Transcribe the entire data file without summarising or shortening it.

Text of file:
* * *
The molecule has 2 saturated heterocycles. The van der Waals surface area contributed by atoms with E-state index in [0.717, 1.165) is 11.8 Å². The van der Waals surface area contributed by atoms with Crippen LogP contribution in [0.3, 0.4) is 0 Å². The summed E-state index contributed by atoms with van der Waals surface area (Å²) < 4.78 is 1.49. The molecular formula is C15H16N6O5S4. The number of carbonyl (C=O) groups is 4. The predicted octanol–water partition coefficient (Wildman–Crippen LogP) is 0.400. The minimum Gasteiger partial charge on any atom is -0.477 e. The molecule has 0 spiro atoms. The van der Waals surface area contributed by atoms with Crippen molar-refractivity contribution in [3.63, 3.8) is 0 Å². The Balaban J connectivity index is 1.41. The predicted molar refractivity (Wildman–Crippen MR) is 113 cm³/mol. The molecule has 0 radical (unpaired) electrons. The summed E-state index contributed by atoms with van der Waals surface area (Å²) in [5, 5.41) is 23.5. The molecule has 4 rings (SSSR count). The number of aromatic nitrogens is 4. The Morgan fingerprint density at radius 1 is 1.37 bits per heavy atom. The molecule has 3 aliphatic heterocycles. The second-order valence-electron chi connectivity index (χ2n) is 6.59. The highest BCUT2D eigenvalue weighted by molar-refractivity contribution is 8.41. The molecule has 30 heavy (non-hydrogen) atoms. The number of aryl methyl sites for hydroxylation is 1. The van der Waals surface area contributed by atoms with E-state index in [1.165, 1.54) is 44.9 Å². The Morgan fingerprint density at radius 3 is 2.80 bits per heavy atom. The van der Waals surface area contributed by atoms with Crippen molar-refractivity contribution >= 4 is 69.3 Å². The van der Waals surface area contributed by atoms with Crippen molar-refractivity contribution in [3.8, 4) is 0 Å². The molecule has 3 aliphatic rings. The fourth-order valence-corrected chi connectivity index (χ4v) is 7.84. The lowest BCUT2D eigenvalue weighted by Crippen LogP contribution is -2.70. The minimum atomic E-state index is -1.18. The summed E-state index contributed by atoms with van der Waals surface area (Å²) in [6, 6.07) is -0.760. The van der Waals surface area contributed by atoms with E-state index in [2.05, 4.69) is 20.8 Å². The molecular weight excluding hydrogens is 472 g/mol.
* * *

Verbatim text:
The molecule has 2 saturated heterocycles. The van der Waals surface area contributed by atoms with E-state index in [0.717, 1.165) is 11.8 Å². The van der Waals surface area contributed by atoms with Crippen LogP contribution in [0.3, 0.4) is 0 Å². The summed E-state index contributed by atoms with van der Waals surface area (Å²) < 4.78 is 1.49. The molecular formula is C15H16N6O5S4. The number of carbonyl (C=O) groups is 4. The predicted octanol–water partition coefficient (Wildman–Crippen LogP) is 0.400. The minimum Gasteiger partial charge on any atom is -0.477 e. The molecule has 0 spiro atoms. The van der Waals surface area contributed by atoms with Crippen molar-refractivity contribution in [3.63, 3.8) is 0 Å². The Balaban J connectivity index is 1.41. The predicted molar refractivity (Wildman–Crippen MR) is 113 cm³/mol. The molecule has 0 radical (unpaired) electrons. The summed E-state index contributed by atoms with van der Waals surface area (Å²) in [5, 5.41) is 23.5. The molecule has 4 rings (SSSR count). The number of aromatic nitrogens is 4. The Morgan fingerprint density at radius 1 is 1.37 bits per heavy atom. The molecule has 3 aliphatic heterocycles. The second-order valence-electron chi connectivity index (χ2n) is 6.59. The highest BCUT2D eigenvalue weighted by molar-refractivity contribution is 8.41. The molecule has 30 heavy (non-hydrogen) atoms. The number of aryl methyl sites for hydroxylation is 1. The van der Waals surface area contributed by atoms with E-state index in [1.165, 1.54) is 44.9 Å². The Morgan fingerprint density at radius 3 is 2.80 bits per heavy atom. The van der Waals surface area contributed by atoms with Crippen molar-refractivity contribution >= 4 is 69.3 Å². The van der Waals surface area contributed by atoms with Crippen molar-refractivity contribution in [3.8, 4) is 0 Å². The molecule has 3 aliphatic rings. The fourth-order valence-corrected chi connectivity index (χ4v) is 7.84. The lowest BCUT2D eigenvalue weighted by Crippen LogP contribution is -2.70. The minimum atomic E-state index is -1.18. The summed E-state index contributed by atoms with van der Waals surface area (Å²) in [6, 6.07) is -0.760. The van der Waals surface area contributed by atoms with E-state index in [2.05, 4.69) is 20.8 Å². The molecular weight excluding hydrogens is 472 g/mol.